(uncountable) The state of contemning; the feeling or attitude of regarding someone or something as inferior, base, or worthless; scorn, disdain.
* , chapter=13
The Mirror and the Lamp
, passage=And Vickers launched forth into a tirade very different from his platform utterances. He spoke with extreme contempt
of the dense stupidity exhibited on all occasions by the working classes. He said that if you wanted to do anything for them, you must rule them, not pamper them.}}
The state of being despised or dishonored; disgrace.
(legal) Open disrespect or willful disobedience of the authority of a court of law or legislative body.
* contempt of Congress
* contempt of court
* contempt of Parliament
* familiarity breeds contempt
* (l) (obsolete)
An imitation, usually of lesser quality.
Mockery, the act of mocking.
* Bible, Proverbs xiv. 9
A practice exam set by an educating institution to prepare students for an important exam.
- Fools make a mock at sin.
- He got a B in his History mock , but improved to an A in the exam.
To mimic, to simulate.
- To see the life as lively mocked' as ever / Still sleep ' mocked death.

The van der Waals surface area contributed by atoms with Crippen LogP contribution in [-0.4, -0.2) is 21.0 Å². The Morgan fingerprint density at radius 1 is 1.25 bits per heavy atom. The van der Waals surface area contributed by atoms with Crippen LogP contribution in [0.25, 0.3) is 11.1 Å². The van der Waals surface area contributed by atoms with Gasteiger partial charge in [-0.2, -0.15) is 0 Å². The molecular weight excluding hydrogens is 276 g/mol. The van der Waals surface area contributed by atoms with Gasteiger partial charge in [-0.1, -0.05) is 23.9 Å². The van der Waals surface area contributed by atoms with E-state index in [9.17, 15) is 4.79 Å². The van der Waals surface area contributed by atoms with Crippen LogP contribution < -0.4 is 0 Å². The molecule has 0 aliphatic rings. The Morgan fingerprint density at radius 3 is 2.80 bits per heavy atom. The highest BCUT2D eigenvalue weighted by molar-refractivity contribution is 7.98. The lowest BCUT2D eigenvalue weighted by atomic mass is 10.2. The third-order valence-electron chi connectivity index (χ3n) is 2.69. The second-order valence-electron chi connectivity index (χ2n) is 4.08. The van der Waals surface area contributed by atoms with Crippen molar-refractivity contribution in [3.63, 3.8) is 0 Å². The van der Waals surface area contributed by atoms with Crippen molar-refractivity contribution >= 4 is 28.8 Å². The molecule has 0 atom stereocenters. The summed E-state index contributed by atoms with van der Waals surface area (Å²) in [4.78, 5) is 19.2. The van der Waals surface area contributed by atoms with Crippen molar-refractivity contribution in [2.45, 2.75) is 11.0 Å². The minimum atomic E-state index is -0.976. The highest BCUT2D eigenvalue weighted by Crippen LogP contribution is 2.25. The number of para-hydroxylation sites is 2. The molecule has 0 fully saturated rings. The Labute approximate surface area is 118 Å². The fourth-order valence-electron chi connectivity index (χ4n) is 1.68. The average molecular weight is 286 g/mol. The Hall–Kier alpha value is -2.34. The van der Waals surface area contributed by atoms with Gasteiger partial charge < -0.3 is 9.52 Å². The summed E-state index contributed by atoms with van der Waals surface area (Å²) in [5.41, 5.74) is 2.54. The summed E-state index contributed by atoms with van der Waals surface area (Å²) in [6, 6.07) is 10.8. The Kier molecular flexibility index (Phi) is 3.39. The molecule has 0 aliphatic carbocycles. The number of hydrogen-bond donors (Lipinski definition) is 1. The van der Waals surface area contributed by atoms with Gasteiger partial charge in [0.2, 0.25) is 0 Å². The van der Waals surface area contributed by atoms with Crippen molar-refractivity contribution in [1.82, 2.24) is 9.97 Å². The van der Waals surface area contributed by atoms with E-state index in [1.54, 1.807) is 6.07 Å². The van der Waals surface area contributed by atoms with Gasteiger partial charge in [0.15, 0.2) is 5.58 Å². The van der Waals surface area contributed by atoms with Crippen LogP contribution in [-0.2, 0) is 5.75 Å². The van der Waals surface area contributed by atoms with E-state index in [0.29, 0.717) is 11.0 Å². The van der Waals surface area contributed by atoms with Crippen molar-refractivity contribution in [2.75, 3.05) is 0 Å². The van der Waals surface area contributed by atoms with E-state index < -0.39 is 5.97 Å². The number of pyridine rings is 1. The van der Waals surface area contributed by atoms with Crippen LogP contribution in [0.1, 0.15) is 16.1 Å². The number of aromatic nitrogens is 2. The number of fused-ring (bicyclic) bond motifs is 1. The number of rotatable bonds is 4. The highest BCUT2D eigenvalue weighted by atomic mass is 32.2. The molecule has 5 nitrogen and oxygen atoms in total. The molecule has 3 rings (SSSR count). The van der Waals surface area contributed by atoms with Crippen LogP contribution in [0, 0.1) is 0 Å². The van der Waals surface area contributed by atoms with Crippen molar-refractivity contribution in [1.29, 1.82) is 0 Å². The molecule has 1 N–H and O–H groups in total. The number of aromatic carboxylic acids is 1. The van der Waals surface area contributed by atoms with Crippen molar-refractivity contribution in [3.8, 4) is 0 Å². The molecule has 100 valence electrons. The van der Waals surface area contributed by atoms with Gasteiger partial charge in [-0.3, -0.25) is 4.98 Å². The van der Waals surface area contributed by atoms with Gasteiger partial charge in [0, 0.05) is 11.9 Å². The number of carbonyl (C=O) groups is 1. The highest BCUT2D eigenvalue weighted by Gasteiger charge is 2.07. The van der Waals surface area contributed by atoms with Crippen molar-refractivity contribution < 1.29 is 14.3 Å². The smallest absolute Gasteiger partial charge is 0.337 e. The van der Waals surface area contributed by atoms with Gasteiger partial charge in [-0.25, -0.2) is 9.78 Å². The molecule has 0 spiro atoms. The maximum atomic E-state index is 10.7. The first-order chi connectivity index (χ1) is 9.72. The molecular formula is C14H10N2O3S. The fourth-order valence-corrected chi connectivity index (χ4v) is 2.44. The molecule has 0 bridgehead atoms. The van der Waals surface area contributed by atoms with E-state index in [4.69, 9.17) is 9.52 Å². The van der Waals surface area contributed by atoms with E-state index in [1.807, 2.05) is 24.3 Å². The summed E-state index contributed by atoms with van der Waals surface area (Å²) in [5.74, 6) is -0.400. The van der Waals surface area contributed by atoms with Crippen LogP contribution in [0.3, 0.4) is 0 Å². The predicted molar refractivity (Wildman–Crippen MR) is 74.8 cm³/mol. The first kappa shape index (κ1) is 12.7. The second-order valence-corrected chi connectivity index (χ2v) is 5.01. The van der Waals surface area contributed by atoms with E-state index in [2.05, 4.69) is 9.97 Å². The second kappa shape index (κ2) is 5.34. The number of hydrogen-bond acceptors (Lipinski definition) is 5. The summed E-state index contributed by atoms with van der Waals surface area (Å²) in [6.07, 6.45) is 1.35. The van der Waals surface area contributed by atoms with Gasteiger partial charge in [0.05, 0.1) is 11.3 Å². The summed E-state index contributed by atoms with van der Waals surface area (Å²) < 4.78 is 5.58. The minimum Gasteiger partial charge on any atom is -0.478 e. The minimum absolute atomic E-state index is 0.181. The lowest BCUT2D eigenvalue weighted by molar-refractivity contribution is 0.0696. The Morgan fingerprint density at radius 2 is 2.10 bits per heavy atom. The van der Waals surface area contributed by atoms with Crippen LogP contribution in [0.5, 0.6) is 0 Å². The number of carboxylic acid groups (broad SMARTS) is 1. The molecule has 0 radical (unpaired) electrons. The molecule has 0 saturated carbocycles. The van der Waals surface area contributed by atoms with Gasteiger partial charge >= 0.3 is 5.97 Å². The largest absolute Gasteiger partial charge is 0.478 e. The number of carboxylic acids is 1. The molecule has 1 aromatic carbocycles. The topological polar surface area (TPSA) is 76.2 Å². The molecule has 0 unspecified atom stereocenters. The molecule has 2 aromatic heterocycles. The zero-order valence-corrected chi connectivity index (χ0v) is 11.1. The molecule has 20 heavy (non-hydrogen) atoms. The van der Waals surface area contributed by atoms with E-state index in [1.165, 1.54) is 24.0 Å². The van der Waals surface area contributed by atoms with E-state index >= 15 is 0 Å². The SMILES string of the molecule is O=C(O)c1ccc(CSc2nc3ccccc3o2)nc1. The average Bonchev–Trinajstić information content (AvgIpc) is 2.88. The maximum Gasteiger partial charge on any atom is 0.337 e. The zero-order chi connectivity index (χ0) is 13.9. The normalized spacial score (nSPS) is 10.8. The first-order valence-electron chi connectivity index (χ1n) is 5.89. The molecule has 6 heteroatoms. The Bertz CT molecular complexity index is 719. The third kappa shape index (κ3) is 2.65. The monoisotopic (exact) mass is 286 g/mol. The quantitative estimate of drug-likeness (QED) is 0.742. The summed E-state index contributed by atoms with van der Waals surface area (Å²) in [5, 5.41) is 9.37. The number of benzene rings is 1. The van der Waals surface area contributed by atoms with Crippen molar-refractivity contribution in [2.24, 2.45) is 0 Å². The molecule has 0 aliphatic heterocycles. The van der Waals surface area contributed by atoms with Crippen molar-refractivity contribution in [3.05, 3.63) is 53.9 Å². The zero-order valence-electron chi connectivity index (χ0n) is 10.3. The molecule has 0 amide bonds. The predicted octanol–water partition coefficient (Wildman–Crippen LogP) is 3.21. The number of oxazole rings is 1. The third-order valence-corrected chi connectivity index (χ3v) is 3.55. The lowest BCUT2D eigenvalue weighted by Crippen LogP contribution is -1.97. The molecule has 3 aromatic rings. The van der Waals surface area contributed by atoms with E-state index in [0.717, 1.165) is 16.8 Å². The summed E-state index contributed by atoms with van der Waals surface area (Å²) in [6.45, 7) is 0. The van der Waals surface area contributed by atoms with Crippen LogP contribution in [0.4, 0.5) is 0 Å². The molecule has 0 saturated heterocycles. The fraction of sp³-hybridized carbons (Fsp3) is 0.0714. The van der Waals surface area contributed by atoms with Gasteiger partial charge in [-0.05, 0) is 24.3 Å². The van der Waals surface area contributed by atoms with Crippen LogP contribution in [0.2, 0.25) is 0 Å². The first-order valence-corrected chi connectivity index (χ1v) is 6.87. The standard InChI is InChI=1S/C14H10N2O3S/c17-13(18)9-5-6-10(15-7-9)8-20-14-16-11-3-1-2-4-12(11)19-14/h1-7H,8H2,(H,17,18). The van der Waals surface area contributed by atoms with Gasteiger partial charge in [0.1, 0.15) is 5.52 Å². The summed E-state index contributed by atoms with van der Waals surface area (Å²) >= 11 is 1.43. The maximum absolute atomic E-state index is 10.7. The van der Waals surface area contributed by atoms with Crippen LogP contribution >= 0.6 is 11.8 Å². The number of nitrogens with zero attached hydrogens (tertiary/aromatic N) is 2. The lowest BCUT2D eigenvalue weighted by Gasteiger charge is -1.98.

To make fun of by mimicking, to taunt.
* Bible, 1 Kings xviii. 27
- Mocking marriage with a dame of France.
- Elijah mocked them, and said, Cry aloud.
To tantalise, and disappoint (the hopes of).
* Bible, Judges xvi. 13
- Let not ambition mock their useful toil.
* 1597 , William Shakespeare, Henry IV , Part II, Act V, Scene III:
- Thou hast mocked me, and told me lies.
* 1603 , William Shakespeare, Othello , Act III, Scene III:
- And with his spirit sadly I survive, / to mock the expectations of the world; / to frustrate prophecies, and to raze out / rotten opinion
* 1667 , John Milton, Paradise Lost :
- "It is the greene-ey'd Monster, which doth mocke / The meate it feeds on."
- Why do I overlive? / Why am I mocked with death, and lengthened out / to deathless pain?
* 1765 , Benjamin Heath, A revisal of Shakespear's text , page 563 (a commentary on the "mocke the meate" line from Othello):
- He will not / Mock us with his blest sight, then snatch him hence.
* 1812 , The Critical Review or, Annals of Literature , page 190:
- ‘Mock’ certainly never signifies to loath. Its common signification is, to disappoint.
- The French revolution indeed is a prodigy which has mocked the expectations both of its friends and its foes. It has cruelly disappointed the fondest hopes of the first, nor has it observed that course which the last thought that it would have pursued.
* See also
* See also
Imitation, not genuine; fake.